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Child Development Tracker

Home » 6 to 7 »

Social and Emotional Growth


Supporting Activities

Clifford

Collect photos, certificates, articles and artwork to create this family scrapbook together. Family Memory Maker

Show your child how to welcome a new friend or neighbor by presenting a homegrown plant. Friendship Flowers

Books for Your Child

Reading to children every day is a great way for them to learn new skills. Try these great read-aloud books for first graders.

Six-year-olds are confident and delight in showing off their talents. They start to display an increasing awareness of their own and others' emotions and begin to develop better techniques for self control. Six-year-olds enjoy sharing toys and snacks with friends, although conflicts among peers may remain quite frequent. Predictable routines are important sources of stability and security. Six-year-olds also draw emotional stability from their interactions with adults with whom they feel secure, particularly during challenging situations and circumstances.

Emotional Development

  • Sense of security is reliant on relationships with close adults. Very much relies on "secure base" relationships with adults (parents, teachers) to feel secure and comfortable. Trust in these relationships is based on feeling understood and responded to in a regular and predictable way. The skills the child demonstrates in non-social areas (such as at school) often are dependent on feeling safe and secure with the adults present in that situation.

  • Describes self based on external characteristics, such as physical attributes, name, possessions and age (e.g., says, "I am six and I have brown hair."). Often evaluates own abilities highly (e.g., when asked if he is good at painting, he looks somewhat mystified and says, "Yes, I am a good artist."); such evaluations can be inaccurate or based on limited views. Copes poorly with failure and does not take criticism well.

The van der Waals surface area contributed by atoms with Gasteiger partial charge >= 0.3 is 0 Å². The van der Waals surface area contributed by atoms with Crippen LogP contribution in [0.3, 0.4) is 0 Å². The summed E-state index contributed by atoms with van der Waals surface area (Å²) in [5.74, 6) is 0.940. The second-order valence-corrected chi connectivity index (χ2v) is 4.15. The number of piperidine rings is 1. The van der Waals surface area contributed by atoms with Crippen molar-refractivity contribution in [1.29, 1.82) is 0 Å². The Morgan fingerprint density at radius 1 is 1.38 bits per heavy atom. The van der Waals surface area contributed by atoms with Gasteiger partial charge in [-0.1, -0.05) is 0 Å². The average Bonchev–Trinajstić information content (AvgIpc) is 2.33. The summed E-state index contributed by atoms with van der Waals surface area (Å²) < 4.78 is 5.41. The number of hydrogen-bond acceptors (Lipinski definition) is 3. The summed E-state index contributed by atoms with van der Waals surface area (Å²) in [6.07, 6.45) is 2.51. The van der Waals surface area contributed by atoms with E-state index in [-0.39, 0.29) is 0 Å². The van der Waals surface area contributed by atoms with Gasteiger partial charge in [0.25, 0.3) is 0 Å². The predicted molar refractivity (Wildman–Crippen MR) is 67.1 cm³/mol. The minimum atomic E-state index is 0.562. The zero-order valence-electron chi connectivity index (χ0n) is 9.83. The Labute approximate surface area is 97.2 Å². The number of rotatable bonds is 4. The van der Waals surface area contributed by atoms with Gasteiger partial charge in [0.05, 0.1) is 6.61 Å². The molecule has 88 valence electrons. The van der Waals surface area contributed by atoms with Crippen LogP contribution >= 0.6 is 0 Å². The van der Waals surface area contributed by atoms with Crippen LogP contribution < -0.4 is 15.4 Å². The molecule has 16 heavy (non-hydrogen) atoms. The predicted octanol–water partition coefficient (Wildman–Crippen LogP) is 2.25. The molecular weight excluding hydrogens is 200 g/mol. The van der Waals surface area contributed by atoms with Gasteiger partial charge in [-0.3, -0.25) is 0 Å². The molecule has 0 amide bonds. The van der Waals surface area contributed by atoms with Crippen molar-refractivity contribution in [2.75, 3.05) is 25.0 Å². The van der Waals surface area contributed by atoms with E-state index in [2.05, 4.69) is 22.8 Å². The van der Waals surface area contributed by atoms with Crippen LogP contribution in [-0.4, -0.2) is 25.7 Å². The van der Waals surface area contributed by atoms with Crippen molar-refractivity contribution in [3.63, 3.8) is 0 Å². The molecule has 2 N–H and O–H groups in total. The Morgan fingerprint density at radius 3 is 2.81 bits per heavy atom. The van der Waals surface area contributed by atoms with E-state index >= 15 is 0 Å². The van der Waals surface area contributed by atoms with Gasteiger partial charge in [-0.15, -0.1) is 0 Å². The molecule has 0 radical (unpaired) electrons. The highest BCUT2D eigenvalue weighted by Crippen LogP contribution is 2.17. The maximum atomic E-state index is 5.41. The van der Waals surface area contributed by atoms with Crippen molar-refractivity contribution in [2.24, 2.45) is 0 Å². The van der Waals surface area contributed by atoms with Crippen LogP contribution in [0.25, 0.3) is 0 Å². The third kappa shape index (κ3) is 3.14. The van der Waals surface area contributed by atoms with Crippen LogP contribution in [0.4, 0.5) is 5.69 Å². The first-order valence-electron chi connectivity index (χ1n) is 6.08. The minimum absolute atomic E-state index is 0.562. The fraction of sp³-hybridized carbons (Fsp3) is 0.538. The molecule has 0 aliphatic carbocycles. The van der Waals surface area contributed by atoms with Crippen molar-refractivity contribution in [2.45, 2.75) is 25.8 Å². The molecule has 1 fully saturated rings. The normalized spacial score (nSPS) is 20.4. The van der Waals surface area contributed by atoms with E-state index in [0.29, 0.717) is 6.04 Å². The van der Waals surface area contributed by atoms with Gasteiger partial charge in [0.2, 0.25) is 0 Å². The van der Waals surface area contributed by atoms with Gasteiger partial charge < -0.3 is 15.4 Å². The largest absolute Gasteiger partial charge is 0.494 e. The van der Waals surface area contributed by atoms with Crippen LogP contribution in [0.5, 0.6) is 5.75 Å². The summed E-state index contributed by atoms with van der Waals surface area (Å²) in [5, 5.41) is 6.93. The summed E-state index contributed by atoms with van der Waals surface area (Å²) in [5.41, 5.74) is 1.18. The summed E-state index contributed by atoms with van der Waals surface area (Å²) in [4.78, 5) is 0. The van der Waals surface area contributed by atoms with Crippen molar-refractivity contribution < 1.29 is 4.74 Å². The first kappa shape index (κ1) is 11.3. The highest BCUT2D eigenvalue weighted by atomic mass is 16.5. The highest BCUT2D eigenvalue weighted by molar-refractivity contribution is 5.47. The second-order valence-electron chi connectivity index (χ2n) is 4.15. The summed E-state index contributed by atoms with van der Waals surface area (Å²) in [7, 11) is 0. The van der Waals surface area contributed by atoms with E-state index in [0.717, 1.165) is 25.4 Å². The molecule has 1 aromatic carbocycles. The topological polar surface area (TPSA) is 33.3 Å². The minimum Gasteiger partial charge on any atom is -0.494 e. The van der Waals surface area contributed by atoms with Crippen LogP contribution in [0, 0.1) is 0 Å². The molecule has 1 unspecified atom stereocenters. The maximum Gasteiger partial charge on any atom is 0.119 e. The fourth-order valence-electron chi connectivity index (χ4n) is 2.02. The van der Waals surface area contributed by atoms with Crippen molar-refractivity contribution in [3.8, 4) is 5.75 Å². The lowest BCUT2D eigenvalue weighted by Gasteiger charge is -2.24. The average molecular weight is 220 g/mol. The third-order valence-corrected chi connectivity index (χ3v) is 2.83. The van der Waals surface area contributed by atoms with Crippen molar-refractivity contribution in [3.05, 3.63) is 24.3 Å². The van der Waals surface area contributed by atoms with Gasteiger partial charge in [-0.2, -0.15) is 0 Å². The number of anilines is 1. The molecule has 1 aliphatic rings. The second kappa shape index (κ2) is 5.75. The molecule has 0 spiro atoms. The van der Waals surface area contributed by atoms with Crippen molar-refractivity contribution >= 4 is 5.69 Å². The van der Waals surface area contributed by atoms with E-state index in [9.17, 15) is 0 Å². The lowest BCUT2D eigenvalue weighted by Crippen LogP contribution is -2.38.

• Begins to show an increasing awareness of own and others' emotions. Can label what others are feeling (e.g., frustrated, excited). Begins to identify reasons for others' feelings (e.g., says, "He's feeling sad because..."), but typically offers reasons for others' feelings based on direct observations or experiences (e.g., "...he fell down." or "...he didn't get to stay up late.").

  • Can express needs and wants in appropriate ways, but may express self impulsively. Shows uneven ability to describe and practice techniques for self control. Enjoys routines and may become easily overwhelmed by excitement. Prefers to make transitions slowly. Finds predictable routines and activities both comforting and desirable. Experiences either "positive" or "negative" emotions, rather than mixed feelings. Expresses negative feelings less frequently with age. May cope with negative emotions by relying on direct support (e.g., physical comfort and contact) from caregivers or distraction (e.g., watching TV).

Social Development

  • Communicates needs and emotions to others under supportive and fairly positive situations; may be explosive under stress. Demonstrates the ability to work with a partner, and can both lead and follow. In play activities, may be bossy and demand own way, as well as tease or be critical of others. Participates in simple group games and board games. Can display good sportsmanship and treat others with respect during play in non-stressful circumstances. May also change rules to achieve a desired outcome. Continues to take part in more pretend or dramatic group play, which becomes increasingly more elaborate.

  • Identifies close friends on the basis of proximity and frequency of interaction (e.g., neighbors, school peers). Shares food and toys with friends. Friendships at this age have little permanent status and are easily established and terminated. There is little sense of liking or disliking the stable personal traits of another child.

  • Is aware that other people have different perspectives, thoughts and feelings about ideas and circumstances (e.g., says, "Her brother will be mad because she took his toy.").

  • Has the ability to resolve conflict in socially-acceptable ways (e.g., talking things through, asking an adult for help). Wants to make up with others when there is a fight. Most conflict resolution at this age typically involves adult help or separation from peers.

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